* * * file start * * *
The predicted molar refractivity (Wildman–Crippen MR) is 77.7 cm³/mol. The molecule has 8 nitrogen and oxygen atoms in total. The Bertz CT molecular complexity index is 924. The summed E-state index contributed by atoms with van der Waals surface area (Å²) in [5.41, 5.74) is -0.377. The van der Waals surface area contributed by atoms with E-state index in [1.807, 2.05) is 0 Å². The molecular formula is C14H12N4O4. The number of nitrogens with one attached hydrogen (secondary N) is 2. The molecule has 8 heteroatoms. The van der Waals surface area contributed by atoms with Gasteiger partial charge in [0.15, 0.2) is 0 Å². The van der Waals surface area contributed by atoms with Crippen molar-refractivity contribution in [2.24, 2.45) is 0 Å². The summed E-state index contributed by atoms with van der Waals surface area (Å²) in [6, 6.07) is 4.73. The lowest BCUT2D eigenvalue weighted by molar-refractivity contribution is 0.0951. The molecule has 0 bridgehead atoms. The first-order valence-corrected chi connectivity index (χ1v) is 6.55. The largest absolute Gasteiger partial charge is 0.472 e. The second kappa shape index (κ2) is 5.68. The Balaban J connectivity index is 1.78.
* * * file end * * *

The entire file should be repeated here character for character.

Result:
The predicted molar refractivity (Wildman–Crippen MR) is 77.7 cm³/mol. The molecule has 8 nitrogen and oxygen atoms in total. The Bertz CT molecular complexity index is 924. The summed E-state index contributed by atoms with van der Waals surface area (Å²) in [5.41, 5.74) is -0.377. The van der Waals surface area contributed by atoms with E-state index in [1.807, 2.05) is 0 Å². The molecular formula is C14H12N4O4. The number of nitrogens with one attached hydrogen (secondary N) is 2. The molecule has 8 heteroatoms. The van der Waals surface area contributed by atoms with Gasteiger partial charge in [0.15, 0.2) is 0 Å². The van der Waals surface area contributed by atoms with Crippen molar-refractivity contribution in [2.24, 2.45) is 0 Å². The summed E-state index contributed by atoms with van der Waals surface area (Å²) in [6, 6.07) is 4.73. The lowest BCUT2D eigenvalue weighted by molar-refractivity contribution is 0.0951. The molecule has 0 bridgehead atoms. The first-order valence-corrected chi connectivity index (χ1v) is 6.55. The largest absolute Gasteiger partial charge is 0.472 e. The second kappa shape index (κ2) is 5.68. The Balaban J connectivity index is 1.78.